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The Archaeology of Inundated Cultural Landscapes in Freshwater Lake Systems: Preliminary Insights from a Multi-Methods Study in the Kawartha Lakes Region, Ontario

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In this paper, we review the goals, methods, and results of our modelling of the shoreline history and archaeological survey of the inundated portions of a freshwater lake system within the Lake Ontario watershed of south-central Ontario, Canada. We first review the character of the regional archaeological record and highlight the likelihood that the relatively few documented sites in this region before 6000 cal BP is due to landscape inundation from shoreline transgression. The first part of our analytical work focuses on the derivation of paleoshoreline models to identified now flooded, but formerly inhabitable landscapes. The second phase of our work reports on the shallow water survey of high potential areas. We documented over 1000 artifacts in a set of targeted surveys, including the presence of material diagnostic of the early Holocene, which is underrepresented in the terrestrial record. The results of our work emphasize the importance of evaluating the potential for cultural landscape inundation in freshwater lake systems and, when so identified, how underwater surveys contribute to regional studies of hunter-gatherer settlement and land use patterns.
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Journal of Maritime Archaeology (2021) 16:353–370
https://doi.org/10.1007/s11457-021-09296-y
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ORIGINAL PAPER
The Archaeology ofInundated Cultural Landscapes
inFreshwater Lake Systems: Preliminary Insights
fromaMulti‑Methods Study intheKawartha Lakes Region,
Ontario
JamesConolly1 · MichaelObie1
Accepted: 5 February 2021 / Published online: 1 March 2021
© The Author(s), under exclusive licence to Springer Science+Business Media, LLC part of Springer Nature 2021
Abstract
In this paper, we review the goals, methods, and results of our modelling of the shoreline
history and archaeological survey of the inundated portions of a freshwater lake system
within the Lake Ontario watershed of south-central Ontario, Canada. We first review the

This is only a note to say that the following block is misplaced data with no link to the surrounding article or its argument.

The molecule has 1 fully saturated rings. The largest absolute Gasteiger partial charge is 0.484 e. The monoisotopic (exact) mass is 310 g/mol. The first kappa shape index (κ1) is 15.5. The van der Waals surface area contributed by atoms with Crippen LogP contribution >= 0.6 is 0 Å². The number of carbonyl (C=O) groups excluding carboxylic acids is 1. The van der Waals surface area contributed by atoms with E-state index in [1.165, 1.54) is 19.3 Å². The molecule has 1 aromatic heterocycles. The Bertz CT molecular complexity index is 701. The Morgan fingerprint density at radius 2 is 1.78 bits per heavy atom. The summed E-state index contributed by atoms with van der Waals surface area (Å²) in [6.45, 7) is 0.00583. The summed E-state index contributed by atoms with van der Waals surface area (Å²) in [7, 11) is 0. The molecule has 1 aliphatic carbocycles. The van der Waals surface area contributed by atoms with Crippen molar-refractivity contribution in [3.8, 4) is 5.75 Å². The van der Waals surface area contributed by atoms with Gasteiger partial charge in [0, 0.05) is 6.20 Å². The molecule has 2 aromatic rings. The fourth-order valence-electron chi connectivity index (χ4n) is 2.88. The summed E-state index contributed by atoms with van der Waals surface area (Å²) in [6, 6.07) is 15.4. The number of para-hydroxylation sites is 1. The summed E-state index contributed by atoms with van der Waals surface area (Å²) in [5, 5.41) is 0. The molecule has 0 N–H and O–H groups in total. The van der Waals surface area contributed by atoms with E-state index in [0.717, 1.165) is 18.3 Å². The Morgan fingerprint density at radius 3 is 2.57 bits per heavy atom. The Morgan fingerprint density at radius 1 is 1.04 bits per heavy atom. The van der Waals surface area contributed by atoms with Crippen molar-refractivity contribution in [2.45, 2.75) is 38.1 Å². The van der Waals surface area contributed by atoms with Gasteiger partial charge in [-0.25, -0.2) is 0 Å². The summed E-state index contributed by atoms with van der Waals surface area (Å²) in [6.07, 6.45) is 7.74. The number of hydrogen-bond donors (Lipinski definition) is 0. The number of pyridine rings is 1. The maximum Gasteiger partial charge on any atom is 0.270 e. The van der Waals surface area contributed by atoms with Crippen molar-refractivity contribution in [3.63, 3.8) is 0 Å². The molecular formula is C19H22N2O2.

character of the regional archaeological record and highlight the likelihood that the rela-
tively few documentedsites in this region before 6000 cal BPis due to landscape inun-
dation from shoreline transgression. The first part of our analytical work focuses on the
derivation of paleoshoreline models to identified now flooded, but formerly inhabitable
landscapes. The second phase of our work reports on the shallow water survey of high
potential areas. We documented over 1000 artifacts in a set of targeted surveys, including
the presence of material diagnostic of the early Holocene, which is underrepresented in
the terrestrial record. The results of our work emphasize the importance of evaluating the
potential for cultural landscape inundation in freshwater lake systems and, when so identi-
fied, how underwater surveys contribute to regional studies of hunter-gatherer settlement
and land use patterns.
Keywords Inundated landscapes· Landscape archaeology· Geoarchaeology· Hunter-
gatherer archaeology
Introduction
The post-glacial landscapes of the Laurentian Great Lakes (Fig.1) were shaped by dynamic
hydrological processes, driven by a combination of gigatons of rapidly melting and retreat-
ing ice fronts, isostatic rebound, and colossal discharge of meltwater that can be measured
in sverdrups (SV = 106 m3 s−1) (Condron and Windsor 2012). Melting ice dams and iso-
static rebound shifted spill locations, generating asynchronous cycles of transgression and
regression in the region’s major and minor lake basins, forming complex geomorphological
* James Conolly
jamesconolly@trentu.ca
1 Department ofAnthropology, Trent University, Peterborough, ON, Canada
Content courtesy of Springer Nature, terms of use apply. Rights reserved.
... Portions of lake territories that are currently inundated, including ancient shores, can be studied by the techniques and methods of inland water archaeology. The underwater material remains of the lake socio-ecosystems, therefore, represent a valuable source of information that can complement paleoenvironmental studies (Conolly and Obie 2021). Indeed, the sedimentary burial of artifacts and macro-remains have allowed exceptional conservation (i.e. ...
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